Overview of Genome Editing with CRISPR/Cas9
Bacteria and archaea exhibit chromosomal elements called clustered regularly interspaced short palindromic repeats (CRISPR) that are part of an adaptive immune system that protects against invading viral and plasmid DNA. In Type II CRISPR systems, CRISPR RNAs (crRNAs) function with trans-activating crRNA (tracrRNA) and CRISPR-associated (Cas) proteins to introduce double-stranded breaks in target DNA. Target cleavage by Cas9 requires base-pairing between the crRNA and tracrRNA as well as base pairing between the crRNA and the target DNA (See figure CRISPR/Cas9 Genome Editing). Target recognition is facilitated by the presence of a short sequence called a protospacer-adjacent motif (PAM) that conforms to the sequence NGG.
EDITING MAMMALIAN GENOMES WITH CRISPR
The bacterial CRISPR/Cas9 system has been adapted to serve as a versatile platform for RNA-directed genome editing in mammalian cells. The Cas9 endonuclease can be programed by a dual RNA (crRNA and tracrRNA), or the core components of these RNAs can also be combined into a single hybrid guide RNA. Once the Cas9 has cleaved the target DNA, two endogenous repair mechanisms, non-homologous end joining (NHEJ) and homology-directed repair (HDR), are triggered in response to the DNA break. The features of these DNA break repair pathways can be exploited to generate gene knock-outs or introduce defined modifications at the site of cleavage. NHEJ is an error-prone process that frequently results in the formation of small insertions and deletions that disrupt gene function. HDR requires homologous DNA as a template for repair and can be leveraged to create a limitless variety of modifications specified by the introduction of donor DNA containing the desired sequence flanked on either side by sequences bearing homology to the target.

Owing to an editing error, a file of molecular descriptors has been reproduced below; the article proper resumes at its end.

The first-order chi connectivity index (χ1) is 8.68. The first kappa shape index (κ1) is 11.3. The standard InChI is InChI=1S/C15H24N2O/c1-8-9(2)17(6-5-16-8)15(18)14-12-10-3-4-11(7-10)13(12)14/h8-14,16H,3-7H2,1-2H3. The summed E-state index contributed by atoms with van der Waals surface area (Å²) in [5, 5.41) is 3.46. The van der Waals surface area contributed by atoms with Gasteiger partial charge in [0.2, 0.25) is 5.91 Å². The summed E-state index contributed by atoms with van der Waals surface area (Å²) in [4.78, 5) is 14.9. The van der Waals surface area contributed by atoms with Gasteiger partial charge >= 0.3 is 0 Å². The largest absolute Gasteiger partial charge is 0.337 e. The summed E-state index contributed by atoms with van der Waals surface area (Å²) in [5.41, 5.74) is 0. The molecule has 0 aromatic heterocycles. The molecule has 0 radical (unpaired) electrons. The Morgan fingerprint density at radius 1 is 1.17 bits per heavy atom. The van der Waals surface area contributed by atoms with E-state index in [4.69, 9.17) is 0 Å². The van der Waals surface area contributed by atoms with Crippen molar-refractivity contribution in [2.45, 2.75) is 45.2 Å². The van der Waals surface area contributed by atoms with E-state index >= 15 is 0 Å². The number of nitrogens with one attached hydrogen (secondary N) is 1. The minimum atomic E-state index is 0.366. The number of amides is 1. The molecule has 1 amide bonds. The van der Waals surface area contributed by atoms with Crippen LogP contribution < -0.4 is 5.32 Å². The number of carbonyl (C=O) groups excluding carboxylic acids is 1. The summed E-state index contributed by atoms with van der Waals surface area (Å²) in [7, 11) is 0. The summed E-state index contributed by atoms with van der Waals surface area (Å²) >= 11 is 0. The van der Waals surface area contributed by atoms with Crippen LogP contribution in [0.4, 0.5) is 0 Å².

The simplicity of using of a noncoding RNA guide to target DNA for site-specific cleavage provides a distinct advantage over alternative genome editing technologies such as ZFNs and TALENs. Using the CRISPR/Cas9 strategy, retargeting the nuclease complex only requires introduction of a new RNA sequence and there is no need to reengineer the specificity of DNA-binding proteins.